Best Science Fiction Novels of the 60’s
This was the decade when human beings first went into space, with tentative suborbital flights, becoming more and more adventeurous until finally landing on the moon in 1969. Every science fiction writer and reader got to tell their families and friends “I told you so!” It was the heyday of the paperback and for the first time, science fiction books regularly hit the best-seller list. The psychedelic 1960’s love-generation political revolution hippie “drugs, sex, rock & roll” era penetrated science fiction with a movement called “The New Wave”, characterized by stylistic experiment, rejection of standards, emphasis on relevance, bold and sometimes obscene language, and altered states of consciousness. This movement reached its high point in Harlan Ellison [as editor] “Dangerous Visions”, the most important anthology of the decade by far. Yet at the same time, there was a backlash of traditional “hard Sci Fi” novels led by former Caltech student Larry Niven.
Here is my top 5 in reverse order…
The Moon is a Harsh Mistress by Robert A Heinlein
Tom Clancy has said of Robert A. Heinlein, “We proceed down the path marked by his ideas. He shows us where the future is.” Nowhere is this more true than in Heinlein’s gripping tale of revolution on the moon in 2076, where “Loonies” are kept poor and oppressed by an Earth-based Authority that turns huge profits at their expense. A small band of dissidents, including a one-armed computer jock, a radical young woman, a past-his-prime academic and a nearly omnipotent computer named Mike, ignite the fires of revolution despite the near certainty of failure and death.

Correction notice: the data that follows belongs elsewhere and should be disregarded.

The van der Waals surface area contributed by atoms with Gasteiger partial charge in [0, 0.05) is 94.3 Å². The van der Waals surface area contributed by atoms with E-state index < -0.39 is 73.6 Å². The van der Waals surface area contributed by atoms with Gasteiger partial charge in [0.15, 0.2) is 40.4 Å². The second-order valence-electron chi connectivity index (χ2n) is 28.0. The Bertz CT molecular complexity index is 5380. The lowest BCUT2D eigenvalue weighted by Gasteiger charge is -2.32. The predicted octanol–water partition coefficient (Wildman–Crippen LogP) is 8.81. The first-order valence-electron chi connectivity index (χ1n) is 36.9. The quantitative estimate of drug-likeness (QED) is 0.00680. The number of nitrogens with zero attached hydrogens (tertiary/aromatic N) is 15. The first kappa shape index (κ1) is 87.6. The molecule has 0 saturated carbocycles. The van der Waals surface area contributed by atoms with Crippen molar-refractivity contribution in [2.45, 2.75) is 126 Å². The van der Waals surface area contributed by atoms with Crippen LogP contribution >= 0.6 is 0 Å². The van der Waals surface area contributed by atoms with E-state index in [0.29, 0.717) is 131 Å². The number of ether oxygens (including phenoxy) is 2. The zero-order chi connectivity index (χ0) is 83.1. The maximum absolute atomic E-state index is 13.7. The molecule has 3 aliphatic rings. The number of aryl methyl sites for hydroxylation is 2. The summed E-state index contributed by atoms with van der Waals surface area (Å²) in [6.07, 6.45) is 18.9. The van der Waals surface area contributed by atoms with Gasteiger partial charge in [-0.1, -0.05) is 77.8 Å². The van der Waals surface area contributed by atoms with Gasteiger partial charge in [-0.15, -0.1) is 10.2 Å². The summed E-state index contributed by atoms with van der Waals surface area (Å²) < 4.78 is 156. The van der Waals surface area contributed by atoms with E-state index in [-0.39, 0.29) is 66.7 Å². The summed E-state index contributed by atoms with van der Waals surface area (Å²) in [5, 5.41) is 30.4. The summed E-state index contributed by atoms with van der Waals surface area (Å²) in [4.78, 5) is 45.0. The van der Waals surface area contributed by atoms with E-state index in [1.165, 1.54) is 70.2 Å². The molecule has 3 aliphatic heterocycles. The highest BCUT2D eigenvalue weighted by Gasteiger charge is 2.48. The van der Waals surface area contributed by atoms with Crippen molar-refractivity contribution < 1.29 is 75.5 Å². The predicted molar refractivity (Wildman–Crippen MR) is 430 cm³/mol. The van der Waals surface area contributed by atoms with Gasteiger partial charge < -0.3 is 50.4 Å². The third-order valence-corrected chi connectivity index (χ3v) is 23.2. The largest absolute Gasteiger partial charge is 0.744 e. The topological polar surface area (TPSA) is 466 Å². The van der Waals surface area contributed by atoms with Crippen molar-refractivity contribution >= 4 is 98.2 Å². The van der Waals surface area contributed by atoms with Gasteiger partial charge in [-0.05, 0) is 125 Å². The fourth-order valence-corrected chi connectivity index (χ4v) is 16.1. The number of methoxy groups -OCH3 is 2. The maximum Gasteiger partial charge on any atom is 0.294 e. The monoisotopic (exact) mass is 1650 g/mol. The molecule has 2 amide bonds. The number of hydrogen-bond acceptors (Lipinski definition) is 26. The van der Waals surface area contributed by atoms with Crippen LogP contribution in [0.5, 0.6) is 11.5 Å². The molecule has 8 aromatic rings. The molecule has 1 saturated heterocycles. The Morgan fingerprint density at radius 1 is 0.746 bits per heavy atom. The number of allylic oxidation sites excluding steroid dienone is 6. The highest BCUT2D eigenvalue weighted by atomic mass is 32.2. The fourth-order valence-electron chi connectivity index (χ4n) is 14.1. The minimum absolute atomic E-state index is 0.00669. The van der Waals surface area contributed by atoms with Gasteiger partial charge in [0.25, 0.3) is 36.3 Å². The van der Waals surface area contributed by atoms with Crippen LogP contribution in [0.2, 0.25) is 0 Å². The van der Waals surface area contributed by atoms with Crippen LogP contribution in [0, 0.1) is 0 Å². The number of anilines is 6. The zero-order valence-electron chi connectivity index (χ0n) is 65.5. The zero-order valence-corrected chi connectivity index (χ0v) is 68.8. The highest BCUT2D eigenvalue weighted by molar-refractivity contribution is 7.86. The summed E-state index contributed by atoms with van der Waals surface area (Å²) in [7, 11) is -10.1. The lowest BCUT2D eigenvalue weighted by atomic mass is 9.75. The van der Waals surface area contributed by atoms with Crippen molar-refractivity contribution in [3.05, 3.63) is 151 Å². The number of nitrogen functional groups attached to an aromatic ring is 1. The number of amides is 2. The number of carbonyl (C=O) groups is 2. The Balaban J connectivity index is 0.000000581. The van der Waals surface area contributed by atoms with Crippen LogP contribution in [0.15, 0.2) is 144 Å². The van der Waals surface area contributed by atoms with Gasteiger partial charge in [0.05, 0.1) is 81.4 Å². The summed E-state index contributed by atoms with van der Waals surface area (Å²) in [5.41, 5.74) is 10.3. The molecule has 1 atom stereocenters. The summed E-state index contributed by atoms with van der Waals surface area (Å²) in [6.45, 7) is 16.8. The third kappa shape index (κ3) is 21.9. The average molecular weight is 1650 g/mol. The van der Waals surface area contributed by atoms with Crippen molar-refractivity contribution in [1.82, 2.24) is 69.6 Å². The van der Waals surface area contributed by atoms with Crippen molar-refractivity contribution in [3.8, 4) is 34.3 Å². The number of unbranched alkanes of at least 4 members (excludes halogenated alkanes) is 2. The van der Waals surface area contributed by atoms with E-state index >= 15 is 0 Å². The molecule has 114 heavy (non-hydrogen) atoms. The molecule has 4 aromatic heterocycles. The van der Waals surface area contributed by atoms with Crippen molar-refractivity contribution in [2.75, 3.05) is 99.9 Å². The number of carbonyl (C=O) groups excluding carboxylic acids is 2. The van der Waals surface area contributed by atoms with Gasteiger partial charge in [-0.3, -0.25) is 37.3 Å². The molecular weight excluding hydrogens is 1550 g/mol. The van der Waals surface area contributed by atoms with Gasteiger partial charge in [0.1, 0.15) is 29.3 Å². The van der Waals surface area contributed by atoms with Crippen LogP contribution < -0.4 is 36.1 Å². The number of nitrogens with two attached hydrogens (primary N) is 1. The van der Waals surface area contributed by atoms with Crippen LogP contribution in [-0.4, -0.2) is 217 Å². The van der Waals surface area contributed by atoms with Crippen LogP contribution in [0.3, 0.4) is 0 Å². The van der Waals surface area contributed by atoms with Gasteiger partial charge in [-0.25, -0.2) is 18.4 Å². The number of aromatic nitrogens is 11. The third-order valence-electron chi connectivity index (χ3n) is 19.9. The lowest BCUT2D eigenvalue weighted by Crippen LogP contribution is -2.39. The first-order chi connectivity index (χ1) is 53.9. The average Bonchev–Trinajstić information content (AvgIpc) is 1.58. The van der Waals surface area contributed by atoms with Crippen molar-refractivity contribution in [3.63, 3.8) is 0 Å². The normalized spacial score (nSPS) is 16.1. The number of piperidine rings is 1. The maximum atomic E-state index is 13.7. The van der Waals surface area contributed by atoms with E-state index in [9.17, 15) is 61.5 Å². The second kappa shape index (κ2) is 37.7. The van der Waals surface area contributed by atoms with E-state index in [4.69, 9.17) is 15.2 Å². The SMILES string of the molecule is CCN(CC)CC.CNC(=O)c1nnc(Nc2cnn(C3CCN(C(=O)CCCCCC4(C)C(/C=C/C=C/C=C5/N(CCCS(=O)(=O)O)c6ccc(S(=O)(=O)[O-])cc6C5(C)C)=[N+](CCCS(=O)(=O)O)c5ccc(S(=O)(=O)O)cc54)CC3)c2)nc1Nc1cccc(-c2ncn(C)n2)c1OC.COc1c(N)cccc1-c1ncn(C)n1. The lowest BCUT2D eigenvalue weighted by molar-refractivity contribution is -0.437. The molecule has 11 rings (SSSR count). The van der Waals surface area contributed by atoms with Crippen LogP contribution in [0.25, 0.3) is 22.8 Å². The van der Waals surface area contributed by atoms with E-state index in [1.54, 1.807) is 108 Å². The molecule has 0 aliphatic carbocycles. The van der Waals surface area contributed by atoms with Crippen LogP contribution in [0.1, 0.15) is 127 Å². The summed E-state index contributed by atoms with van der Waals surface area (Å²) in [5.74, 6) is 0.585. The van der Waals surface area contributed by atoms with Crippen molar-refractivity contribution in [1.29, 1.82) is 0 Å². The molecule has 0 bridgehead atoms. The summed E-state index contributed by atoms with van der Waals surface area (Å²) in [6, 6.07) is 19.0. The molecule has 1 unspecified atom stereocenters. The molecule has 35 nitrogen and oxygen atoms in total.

Do Androids Dream of Electric Sheep? By Philip K Dick
A final, apocalyptic, world war has killed millions, driving entire species into extinction and sending the majority of mankind off-planet. Those who remain, venerate all remaining examples of life, and owning an animal of your own is both a symbol of status and a necessity. For those who can’t afford an authentic animal, companies build incredibly realistic simulacrae: horses, birds, cats, sheep . . . even humans.
2001: A Space Odyssey by Arthur C Clarke
2001: a Space Odyssey by Arthor C. Clarke is a must read for all Science Fiction lovers. It is such a classic and yet revolutionary for its time. In fact, this book was so revolutionary that it set a trend for Science Fiction books to come. It is filled with many captivating thoughts that really get you thinking. It shows you an interesting idea of the rise of man and another look into its future. The book also has several plots that link and merge together throughout the course of the book.
Stranger in a Strange Land by Robert A Heinlein
The story focuses on a human raised on Mars and his adaptation to, and understanding of, humans and their culture, which is portrayed as an amplified version of the consumerist and media-driven 20th-century United States. Protagonist Valentine Michael Smith is the son of astronauts of the first expedition to the planet Mars. Orphaned after the crew died, Smith was raised in the culture of the Martian natives, who possess full control over their minds and bodies (learned skills which Smith acquires). A second expedition some twenty years later brings Smith to Earth. Because he is heir to the fortunes of the entire exploration party, which includes several valuable inventions (most particularly his mother’s Lyle Drive, which makes interplanetary travel economical), Smith becomes a political pawn in government struggles. Moreover, despite the existence of the Martians, under terrestrial law Mars was terra nullius, wherefore according to some interpretations of law, Smith could be considered to own the planet Mars itself.
Dune by Frank Herbert
Far in the future, two powerful families are locked in a bitter feud. The Duke of Atreides has been outmanoeuvered by his arch-enemy, Baron Harkonnen, and must move from his home to take up the administration of the planet Arrakis, sometimes known as Dune, a vast desert where every drop of water is worth a fortune. But Dune is also a planet of fabulous wealth, for it is the only source of a drug prized throughout the Galactic Empire.